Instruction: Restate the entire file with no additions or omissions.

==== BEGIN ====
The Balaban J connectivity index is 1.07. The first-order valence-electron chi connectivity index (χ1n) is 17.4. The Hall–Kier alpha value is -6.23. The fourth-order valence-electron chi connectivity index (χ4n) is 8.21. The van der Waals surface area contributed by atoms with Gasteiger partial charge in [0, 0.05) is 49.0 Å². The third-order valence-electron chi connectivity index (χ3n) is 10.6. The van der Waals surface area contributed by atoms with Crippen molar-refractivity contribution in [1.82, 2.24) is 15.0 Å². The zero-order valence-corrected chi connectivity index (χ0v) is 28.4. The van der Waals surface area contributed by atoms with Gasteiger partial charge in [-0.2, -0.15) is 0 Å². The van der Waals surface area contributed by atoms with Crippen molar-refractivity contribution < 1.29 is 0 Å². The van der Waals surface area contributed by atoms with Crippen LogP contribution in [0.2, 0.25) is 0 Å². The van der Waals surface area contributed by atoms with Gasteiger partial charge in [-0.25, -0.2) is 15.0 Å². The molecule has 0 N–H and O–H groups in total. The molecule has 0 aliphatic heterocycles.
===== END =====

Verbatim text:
The Balaban J connectivity index is 1.07. The first-order valence-electron chi connectivity index (χ1n) is 17.4. The Hall–Kier alpha value is -6.23. The fourth-order valence-electron chi connectivity index (χ4n) is 8.21. The van der Waals surface area contributed by atoms with Gasteiger partial charge in [0, 0.05) is 49.0 Å². The third-order valence-electron chi connectivity index (χ3n) is 10.6. The van der Waals surface area contributed by atoms with Crippen molar-refractivity contribution in [1.82, 2.24) is 15.0 Å². The zero-order valence-corrected chi connectivity index (χ0v) is 28.4. The van der Waals surface area contributed by atoms with Gasteiger partial charge in [-0.2, -0.15) is 0 Å². The van der Waals surface area contributed by atoms with Crippen molar-refractivity contribution < 1.29 is 0 Å². The van der Waals surface area contributed by atoms with Crippen LogP contribution in [0.2, 0.25) is 0 Å². The van der Waals surface area contributed by atoms with Gasteiger partial charge in [-0.25, -0.2) is 15.0 Å². The molecule has 0 N–H and O–H groups in total. The molecule has 0 aliphatic heterocycles.